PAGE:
Beijing plans to put a ceiling on energy usage in an apparent attempt to control GDP growth
Smoke billows from chimneys of a coal-burning power plant in Wuhan / Reuters
Having strayed from energy lately, I thought it a good time to return to it. Just when you thought the whole 12th Five-Year Plan (FYP) matter was wrapping up, it turns out to have only begun. An energy-specific 12th FYP is expected to be released later this year, barring delays. The plan should offer plenty of details on how China will execute the policies to reach the energy targets it has set.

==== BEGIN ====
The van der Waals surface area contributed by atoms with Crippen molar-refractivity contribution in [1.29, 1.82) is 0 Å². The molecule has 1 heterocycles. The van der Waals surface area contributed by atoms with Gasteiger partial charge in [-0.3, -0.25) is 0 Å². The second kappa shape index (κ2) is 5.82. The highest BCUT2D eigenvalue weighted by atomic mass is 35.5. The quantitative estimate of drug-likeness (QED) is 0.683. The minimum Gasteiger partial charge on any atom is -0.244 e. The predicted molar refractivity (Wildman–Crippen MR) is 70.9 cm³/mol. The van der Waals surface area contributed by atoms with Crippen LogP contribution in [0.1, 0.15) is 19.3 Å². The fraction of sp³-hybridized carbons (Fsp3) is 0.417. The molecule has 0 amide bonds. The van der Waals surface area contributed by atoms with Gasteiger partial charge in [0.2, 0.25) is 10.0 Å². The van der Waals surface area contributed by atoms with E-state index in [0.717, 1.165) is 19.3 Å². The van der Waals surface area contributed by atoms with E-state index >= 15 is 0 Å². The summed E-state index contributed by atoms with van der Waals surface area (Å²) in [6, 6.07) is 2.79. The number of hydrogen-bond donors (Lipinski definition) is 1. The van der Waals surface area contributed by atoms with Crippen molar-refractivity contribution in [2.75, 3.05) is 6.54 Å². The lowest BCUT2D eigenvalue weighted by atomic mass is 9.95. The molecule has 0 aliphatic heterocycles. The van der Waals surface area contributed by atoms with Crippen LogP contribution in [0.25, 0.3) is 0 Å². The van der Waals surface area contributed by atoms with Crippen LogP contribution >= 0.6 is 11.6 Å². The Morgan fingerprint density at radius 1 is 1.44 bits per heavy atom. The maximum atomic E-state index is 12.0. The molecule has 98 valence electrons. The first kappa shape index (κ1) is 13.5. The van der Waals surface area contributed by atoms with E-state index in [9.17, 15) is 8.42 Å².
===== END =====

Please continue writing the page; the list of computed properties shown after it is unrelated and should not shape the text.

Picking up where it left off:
Why the delay? It has to do with the controversial measure of capping total energy consumption. That is, based on preliminary details, Beijing intends to put a ceiling on energy consumption at 4.1 to 4.2 billion tons of standard coal equivalent (STCE) by 2015. This implies that they plan for, roughly, a 10 percentage points drop in energy consumption growth from the 11th FYP period that ended in 2010. And because energy consumption is highly correlated with economic growth in China, the attempt to curb energy demand could signal an attempt to tame GDP growth. It could also be intended to force industry to dramatically improve efficiency -- a requisite if Beijing is serious about controlling energy consumption.